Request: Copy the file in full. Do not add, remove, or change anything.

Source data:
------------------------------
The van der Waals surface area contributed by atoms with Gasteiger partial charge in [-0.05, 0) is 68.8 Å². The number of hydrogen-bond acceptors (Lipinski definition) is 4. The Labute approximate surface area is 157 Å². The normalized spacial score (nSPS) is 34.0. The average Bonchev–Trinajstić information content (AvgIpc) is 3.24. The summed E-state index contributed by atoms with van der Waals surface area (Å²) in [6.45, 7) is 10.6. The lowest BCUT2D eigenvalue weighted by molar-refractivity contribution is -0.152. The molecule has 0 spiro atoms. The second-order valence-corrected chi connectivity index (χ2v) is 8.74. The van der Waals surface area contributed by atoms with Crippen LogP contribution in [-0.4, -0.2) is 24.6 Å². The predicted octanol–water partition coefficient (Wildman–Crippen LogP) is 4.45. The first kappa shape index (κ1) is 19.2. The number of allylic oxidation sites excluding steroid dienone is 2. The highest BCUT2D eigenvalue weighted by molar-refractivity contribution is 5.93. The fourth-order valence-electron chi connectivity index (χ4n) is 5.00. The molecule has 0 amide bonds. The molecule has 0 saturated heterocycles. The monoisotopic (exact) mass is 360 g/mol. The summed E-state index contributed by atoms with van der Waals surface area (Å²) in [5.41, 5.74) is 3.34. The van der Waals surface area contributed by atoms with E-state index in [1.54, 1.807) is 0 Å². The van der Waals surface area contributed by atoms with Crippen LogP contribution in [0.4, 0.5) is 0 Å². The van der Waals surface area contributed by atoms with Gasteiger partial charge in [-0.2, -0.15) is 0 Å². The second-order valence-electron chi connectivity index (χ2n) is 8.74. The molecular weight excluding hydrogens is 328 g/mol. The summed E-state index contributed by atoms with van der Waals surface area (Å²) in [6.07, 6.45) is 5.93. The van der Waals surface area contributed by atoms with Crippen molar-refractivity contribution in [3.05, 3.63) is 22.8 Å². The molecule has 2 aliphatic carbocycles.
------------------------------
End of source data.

The van der Waals surface area contributed by atoms with Gasteiger partial charge in [-0.05, 0) is 68.8 Å². The number of hydrogen-bond acceptors (Lipinski definition) is 4. The Labute approximate surface area is 157 Å². The normalized spacial score (nSPS) is 34.0. The average Bonchev–Trinajstić information content (AvgIpc) is 3.24. The summed E-state index contributed by atoms with van der Waals surface area (Å²) in [6.45, 7) is 10.6. The lowest BCUT2D eigenvalue weighted by molar-refractivity contribution is -0.152. The molecule has 0 spiro atoms. The second-order valence-corrected chi connectivity index (χ2v) is 8.74. The van der Waals surface area contributed by atoms with Crippen LogP contribution in [-0.4, -0.2) is 24.6 Å². The predicted octanol–water partition coefficient (Wildman–Crippen LogP) is 4.45. The first kappa shape index (κ1) is 19.2. The number of allylic oxidation sites excluding steroid dienone is 2. The highest BCUT2D eigenvalue weighted by molar-refractivity contribution is 5.93. The fourth-order valence-electron chi connectivity index (χ4n) is 5.00. The molecule has 0 amide bonds. The molecule has 0 saturated heterocycles. The monoisotopic (exact) mass is 360 g/mol. The summed E-state index contributed by atoms with van der Waals surface area (Å²) in [5.41, 5.74) is 3.34. The van der Waals surface area contributed by atoms with E-state index in [1.54, 1.807) is 0 Å². The van der Waals surface area contributed by atoms with Crippen LogP contribution in [0.4, 0.5) is 0 Å². The van der Waals surface area contributed by atoms with Gasteiger partial charge in [-0.2, -0.15) is 0 Å². The second-order valence-electron chi connectivity index (χ2n) is 8.74. The molecular weight excluding hydrogens is 328 g/mol. The summed E-state index contributed by atoms with van der Waals surface area (Å²) in [6.07, 6.45) is 5.93. The van der Waals surface area contributed by atoms with Crippen molar-refractivity contribution in [3.05, 3.63) is 22.8 Å². The molecule has 2 aliphatic carbocycles.